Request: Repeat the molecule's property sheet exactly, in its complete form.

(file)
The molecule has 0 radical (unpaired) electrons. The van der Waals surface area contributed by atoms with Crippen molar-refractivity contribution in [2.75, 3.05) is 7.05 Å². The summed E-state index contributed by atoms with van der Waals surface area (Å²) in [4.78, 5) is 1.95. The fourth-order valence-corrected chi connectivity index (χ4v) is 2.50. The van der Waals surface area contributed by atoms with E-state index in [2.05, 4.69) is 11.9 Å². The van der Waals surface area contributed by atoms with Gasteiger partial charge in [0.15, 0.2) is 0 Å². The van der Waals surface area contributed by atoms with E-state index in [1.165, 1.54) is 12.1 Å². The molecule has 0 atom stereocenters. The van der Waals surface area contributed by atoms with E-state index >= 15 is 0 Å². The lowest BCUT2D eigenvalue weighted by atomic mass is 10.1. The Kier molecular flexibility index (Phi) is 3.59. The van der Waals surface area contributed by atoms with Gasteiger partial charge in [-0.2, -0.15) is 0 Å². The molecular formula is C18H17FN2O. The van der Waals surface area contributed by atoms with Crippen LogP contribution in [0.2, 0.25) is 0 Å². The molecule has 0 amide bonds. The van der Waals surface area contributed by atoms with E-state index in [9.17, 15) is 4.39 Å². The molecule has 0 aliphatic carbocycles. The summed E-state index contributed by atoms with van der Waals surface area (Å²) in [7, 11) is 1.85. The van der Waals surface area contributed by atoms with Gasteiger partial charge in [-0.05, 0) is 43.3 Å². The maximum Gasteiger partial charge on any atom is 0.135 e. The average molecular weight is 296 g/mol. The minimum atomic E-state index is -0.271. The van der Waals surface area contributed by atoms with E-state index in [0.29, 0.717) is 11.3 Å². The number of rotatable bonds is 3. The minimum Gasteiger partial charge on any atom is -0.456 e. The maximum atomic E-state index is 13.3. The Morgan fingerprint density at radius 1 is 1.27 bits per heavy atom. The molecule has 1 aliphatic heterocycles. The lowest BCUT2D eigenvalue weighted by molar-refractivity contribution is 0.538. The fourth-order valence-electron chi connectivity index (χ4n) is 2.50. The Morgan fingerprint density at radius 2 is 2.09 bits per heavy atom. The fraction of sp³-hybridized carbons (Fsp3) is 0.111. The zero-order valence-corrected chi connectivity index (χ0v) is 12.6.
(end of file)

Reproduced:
The molecule has 0 radical (unpaired) electrons. The van der Waals surface area contributed by atoms with Crippen molar-refractivity contribution in [2.75, 3.05) is 7.05 Å². The summed E-state index contributed by atoms with van der Waals surface area (Å²) in [4.78, 5) is 1.95. The fourth-order valence-corrected chi connectivity index (χ4v) is 2.50. The van der Waals surface area contributed by atoms with E-state index in [2.05, 4.69) is 11.9 Å². The van der Waals surface area contributed by atoms with Gasteiger partial charge in [0.15, 0.2) is 0 Å². The van der Waals surface area contributed by atoms with E-state index in [1.165, 1.54) is 12.1 Å². The molecule has 0 atom stereocenters. The van der Waals surface area contributed by atoms with E-state index >= 15 is 0 Å². The lowest BCUT2D eigenvalue weighted by atomic mass is 10.1. The Kier molecular flexibility index (Phi) is 3.59. The van der Waals surface area contributed by atoms with Gasteiger partial charge in [-0.2, -0.15) is 0 Å². The molecular formula is C18H17FN2O. The van der Waals surface area contributed by atoms with Crippen LogP contribution in [0.2, 0.25) is 0 Å². The molecule has 0 amide bonds. The van der Waals surface area contributed by atoms with E-state index in [9.17, 15) is 4.39 Å². The molecule has 0 aliphatic carbocycles. The summed E-state index contributed by atoms with van der Waals surface area (Å²) in [7, 11) is 1.85. The van der Waals surface area contributed by atoms with Gasteiger partial charge in [-0.05, 0) is 43.3 Å². The maximum Gasteiger partial charge on any atom is 0.135 e. The average molecular weight is 296 g/mol. The minimum atomic E-state index is -0.271. The van der Waals surface area contributed by atoms with E-state index in [0.29, 0.717) is 11.3 Å². The number of rotatable bonds is 3. The minimum Gasteiger partial charge on any atom is -0.456 e. The maximum atomic E-state index is 13.3. The Morgan fingerprint density at radius 1 is 1.27 bits per heavy atom. The molecule has 1 aliphatic heterocycles. The lowest BCUT2D eigenvalue weighted by molar-refractivity contribution is 0.538. The fourth-order valence-electron chi connectivity index (χ4n) is 2.50. The Morgan fingerprint density at radius 2 is 2.09 bits per heavy atom. The fraction of sp³-hybridized carbons (Fsp3) is 0.111. The zero-order valence-corrected chi connectivity index (χ0v) is 12.6.